Actors have started a petition to investigate allegedly illegal casting director workshops in Los Angeles
A new petition is going viral calling for Los Angeles officials to crackdown and stop pay-to-work casting scams in Hollywood. According to reports, after an investigation into the allegedly “illegal” acting workshops held throughout the country by casting directors, many actors are calling for Los Angeles’ city Attorney Mike Feurer and Rigo Reyes, Chief of Investigations to look into the acting workshops business.
From The Petition Site:
What if you had to PAY just to interview for your job?
A recent investigation by The Hollywood Reporter highlighted the rampant problem of so-called “Casting Director Workshops,” where actors pay a fee (often $50 or more) to perform a scene in front of casting directors that cast major TV shows and films. These sessions are touted as “educational workshops,” but it’s no secret what they are: pay-to-play auditions that can lead to paid acting roles.
This news comes after a popular and and powerful casting director was allegedly fired from CBS Criminal Minds after holding acting workshops. According to California state law, the Krekorian Talent Scam Prevention Act, which became effective six years, makes it explicitly illegal to exchange money for the possibility of getting a job in California. And according to the petition, casting directors are breaking the law.
Despite this requirement, more than two dozen companies currently offer pay-to-play “workshops” in Los Angeles, where “instructors” post flimsy disclaimers which caution actors that they are not auditioning for a job – even though it’s clear they are.
Despite this alleged scam, Los Angeles City Attorney and Department of Consumer Affairs has not investigated nor prosecuted a single case against pay-to-play companies, which is the reason behind the petition. Their goal is to pressure producers, networks and studios to “provide casting directors with ample resources to cast their projects, instead of sticking struggling actors with the bill. “
Here’s a copy of the full petition:
City Attorney Feuer and Mr. Reyes:
I urge you to begin immediate public investigations and prosecutions of pay-to-play casting scams.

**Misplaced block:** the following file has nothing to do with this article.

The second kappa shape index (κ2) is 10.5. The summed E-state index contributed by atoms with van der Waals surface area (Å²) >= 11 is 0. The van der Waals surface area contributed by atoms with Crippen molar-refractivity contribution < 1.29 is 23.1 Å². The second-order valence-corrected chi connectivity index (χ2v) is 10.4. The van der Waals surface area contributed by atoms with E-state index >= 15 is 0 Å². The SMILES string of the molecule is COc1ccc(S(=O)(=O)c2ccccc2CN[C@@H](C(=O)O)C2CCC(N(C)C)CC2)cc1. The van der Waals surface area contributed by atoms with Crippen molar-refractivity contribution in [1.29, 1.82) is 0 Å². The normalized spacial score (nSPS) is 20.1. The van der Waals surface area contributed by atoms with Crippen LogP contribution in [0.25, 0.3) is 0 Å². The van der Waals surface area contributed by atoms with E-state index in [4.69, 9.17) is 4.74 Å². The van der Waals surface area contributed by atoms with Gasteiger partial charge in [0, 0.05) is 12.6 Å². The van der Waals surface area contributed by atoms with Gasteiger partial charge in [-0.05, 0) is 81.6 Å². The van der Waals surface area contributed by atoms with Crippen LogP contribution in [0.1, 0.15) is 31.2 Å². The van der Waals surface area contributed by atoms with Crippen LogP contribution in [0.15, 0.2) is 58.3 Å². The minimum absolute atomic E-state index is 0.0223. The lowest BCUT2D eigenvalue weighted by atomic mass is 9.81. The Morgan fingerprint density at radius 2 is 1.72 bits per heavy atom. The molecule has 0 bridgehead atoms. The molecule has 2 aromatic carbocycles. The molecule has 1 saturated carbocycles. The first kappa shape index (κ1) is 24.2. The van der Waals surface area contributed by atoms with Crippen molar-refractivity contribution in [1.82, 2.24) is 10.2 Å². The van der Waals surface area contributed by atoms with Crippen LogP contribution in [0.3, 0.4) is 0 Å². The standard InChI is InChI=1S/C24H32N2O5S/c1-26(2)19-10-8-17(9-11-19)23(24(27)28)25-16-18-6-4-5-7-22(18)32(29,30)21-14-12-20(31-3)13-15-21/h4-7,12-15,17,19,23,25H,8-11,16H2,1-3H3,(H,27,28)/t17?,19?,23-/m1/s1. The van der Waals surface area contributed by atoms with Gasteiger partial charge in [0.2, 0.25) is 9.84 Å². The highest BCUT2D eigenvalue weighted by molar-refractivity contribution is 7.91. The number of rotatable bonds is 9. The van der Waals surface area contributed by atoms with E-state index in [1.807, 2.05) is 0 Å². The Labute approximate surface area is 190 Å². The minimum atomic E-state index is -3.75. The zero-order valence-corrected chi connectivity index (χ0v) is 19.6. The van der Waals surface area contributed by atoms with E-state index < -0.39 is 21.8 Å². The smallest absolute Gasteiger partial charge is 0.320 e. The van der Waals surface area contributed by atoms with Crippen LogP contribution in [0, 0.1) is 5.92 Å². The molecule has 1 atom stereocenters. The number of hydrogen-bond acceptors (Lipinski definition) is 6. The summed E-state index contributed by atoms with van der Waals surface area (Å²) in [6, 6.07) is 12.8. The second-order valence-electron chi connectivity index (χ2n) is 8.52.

As you know, the Krekorian Act of 2009 explictly bans exchanging money for the prospect of employment in California, yet dozens of pay-to-play casting companies currently engage in this practice by de-facto selling the prospect of employment in the entertainment industry. This practice is both immoral and illegal, and it is within your power – and duty – to stop it.
Thank you for your prompt attention to this matter. We look forward to hearing from you.
Since, writing this article over 9,500 have signed the petition calling for the investigation into pay-to-play acting workshops held by prominent and powerful casting directors. Actors left comments in the petition bashing the casting director workshops.
Casting Workshop Scams are destroying industry integrity, costing unwitting actors countless thousands of dollars, and lining the pockets of industry insiders. Please protect Los Angeles actors and future LA-residents from this carefully gilded pay-to-play scam. – Christian Edsall
These workshops not only exploit working actors by preying on a desperate hope for work (which is unconscionable during already tough economic times), they restrict the creative potential of L.A.’s most recognized industry by barring actors at the door based on the contents of their bank accounts. – Daniel Trump
I was dropped by my manager a few years ago expressly because I was not spending enough money on casting director workshops. They are not classes. I have a masters in acting with 20 years of experience. There is little a casting director is going to teach me about my craft, but I was still expected to pay upwards of $400/month in order to meet casting directors. It is impossible now to get a general audition to meet a casting director. The only way to meet casting directors now is to pay. These workshops are a direct replacement for general auditions, and the cost is exorbitant. – Anonymous